Centro de Investigacion y Accion Social (CIAS), Argentina, and IZA, Germany
IZA World of Labor role
Director of Research, Centro de Investigacion y Accion Social (CIAS), and Professor of Economics, University of Buenos Aires, Argentina
Compliance, enforcement, informal labor, labor law, low-wage labor markets
Positions/functions as a policy advisor
Consultant to Argentine Ministry of Labor, the Inter-American Development Bank, the International Labour Organization, the United Nations Development Programme, and the World Bank
PhD Public Policy, University of California, Berkeley, 2007
"Enforcement matters: The effective regulation of labor." International Labor Review 157:3 (2018): 331–356 (with R. Kanbur).
"U.S. free trade agreements and enforcement of labor law in Latin America." Industrial Relations 57:1 (2018): 35–56 (with S. Dewan).
The Impact of Labor Inspections and Labor Sanctions on Registered Employment. Empirical Evidence for Argentina Using Administrative Data. International Labour Organization Working Paper Series No. 24, 2018 (with M. Ohaco).
"Labor inspections in the developing world: Stylized facts from the enterprise survey." Industrial Relations: A Journal of Economy and Society 55:3 (2016): 468–489 (with R. Almeida).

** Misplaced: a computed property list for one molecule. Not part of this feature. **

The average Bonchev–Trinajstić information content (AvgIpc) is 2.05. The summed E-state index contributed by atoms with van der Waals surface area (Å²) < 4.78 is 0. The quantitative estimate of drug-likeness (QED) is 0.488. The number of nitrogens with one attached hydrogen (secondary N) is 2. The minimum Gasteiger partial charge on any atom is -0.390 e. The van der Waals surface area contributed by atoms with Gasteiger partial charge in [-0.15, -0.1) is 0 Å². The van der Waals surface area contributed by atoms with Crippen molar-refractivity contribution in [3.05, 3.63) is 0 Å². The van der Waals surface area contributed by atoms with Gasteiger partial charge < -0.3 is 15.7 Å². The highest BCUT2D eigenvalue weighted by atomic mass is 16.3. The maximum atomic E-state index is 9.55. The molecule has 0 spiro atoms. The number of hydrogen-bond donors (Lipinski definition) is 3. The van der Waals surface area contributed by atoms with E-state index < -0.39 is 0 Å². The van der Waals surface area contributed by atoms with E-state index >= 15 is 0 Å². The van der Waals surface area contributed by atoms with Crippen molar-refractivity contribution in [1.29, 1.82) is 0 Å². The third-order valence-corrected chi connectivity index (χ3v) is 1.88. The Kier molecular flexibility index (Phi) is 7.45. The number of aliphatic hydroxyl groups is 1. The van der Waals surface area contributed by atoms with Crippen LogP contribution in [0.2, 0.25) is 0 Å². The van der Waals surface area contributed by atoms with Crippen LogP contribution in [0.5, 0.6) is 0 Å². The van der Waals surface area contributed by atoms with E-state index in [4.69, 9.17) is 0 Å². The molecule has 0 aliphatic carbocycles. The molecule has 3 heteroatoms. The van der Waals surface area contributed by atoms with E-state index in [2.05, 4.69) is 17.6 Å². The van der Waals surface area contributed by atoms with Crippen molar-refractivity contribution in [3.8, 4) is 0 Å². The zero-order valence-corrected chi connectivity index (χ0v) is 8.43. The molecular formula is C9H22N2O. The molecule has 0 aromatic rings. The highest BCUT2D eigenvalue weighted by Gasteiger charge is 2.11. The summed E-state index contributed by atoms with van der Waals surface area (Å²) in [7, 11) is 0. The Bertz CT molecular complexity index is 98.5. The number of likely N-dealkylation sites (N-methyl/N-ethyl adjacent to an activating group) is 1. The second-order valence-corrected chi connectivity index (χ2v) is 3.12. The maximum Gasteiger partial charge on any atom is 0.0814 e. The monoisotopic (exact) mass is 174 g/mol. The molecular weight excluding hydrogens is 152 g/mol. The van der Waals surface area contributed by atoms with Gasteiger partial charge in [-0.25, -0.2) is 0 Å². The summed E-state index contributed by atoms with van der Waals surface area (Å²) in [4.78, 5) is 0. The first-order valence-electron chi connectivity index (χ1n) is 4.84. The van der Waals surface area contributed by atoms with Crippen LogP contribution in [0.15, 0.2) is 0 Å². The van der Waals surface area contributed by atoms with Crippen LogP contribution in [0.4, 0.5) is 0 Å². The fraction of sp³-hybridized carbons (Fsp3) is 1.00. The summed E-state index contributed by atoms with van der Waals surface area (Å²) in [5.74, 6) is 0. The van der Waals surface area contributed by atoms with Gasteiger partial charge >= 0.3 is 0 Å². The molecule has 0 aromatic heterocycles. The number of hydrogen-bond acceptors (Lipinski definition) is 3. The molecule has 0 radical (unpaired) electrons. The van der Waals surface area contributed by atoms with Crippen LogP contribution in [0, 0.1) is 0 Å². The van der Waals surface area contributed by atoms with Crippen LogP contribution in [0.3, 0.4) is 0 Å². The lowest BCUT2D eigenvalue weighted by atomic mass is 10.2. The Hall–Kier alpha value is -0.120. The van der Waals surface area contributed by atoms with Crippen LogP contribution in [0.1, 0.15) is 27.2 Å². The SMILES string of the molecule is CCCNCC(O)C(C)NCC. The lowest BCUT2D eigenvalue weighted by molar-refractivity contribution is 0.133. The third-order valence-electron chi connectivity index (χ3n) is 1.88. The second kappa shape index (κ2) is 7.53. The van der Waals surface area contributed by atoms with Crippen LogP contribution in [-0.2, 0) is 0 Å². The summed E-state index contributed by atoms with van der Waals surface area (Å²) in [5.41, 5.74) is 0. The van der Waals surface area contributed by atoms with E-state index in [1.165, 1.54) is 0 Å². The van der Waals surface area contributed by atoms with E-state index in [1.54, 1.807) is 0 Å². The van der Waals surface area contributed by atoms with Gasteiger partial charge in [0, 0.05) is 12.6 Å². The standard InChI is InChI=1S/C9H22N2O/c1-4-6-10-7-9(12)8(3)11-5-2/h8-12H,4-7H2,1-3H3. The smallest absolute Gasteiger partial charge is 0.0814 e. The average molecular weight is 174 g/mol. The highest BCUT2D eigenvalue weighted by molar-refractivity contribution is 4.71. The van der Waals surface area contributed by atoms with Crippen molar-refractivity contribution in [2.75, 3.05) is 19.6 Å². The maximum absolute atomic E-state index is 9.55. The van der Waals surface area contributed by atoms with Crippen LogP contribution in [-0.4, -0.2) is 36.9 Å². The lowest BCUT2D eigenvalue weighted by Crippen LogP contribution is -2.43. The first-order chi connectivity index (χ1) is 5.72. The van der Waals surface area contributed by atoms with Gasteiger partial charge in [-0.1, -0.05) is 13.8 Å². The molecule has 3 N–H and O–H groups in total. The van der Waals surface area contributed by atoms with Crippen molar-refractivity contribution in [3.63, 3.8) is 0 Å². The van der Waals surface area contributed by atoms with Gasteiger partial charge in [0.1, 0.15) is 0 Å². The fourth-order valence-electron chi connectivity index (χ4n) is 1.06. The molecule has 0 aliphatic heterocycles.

"Labor exclusion and the erosion of citizenship responsibilities.” World Development: 74 (205): 453—461 (with S. J. Rodrigo Zarazaga).
Enforcement of labor regulations in developing countries
Enforcement improves legal compliance, but its impact on welfare is country specific and unclearLucas Ronconi, March 2019More than half of private sector employees in the developing world do not receive legally mandated labor benefits. These regulations have typically been enacted by democratically elected governments, and are valued by both formal and informal workers. Increasing public enforcement (e.g. inspections, fines, and workers’ access to the judiciary) can be a powerful tool to reduce violations (e.g. increase the number of employees earning above the minimum wage). Which factors determine enforcement, and whether enforcement produces more social benefits than costs, are, however, unanswered questions.MoreLess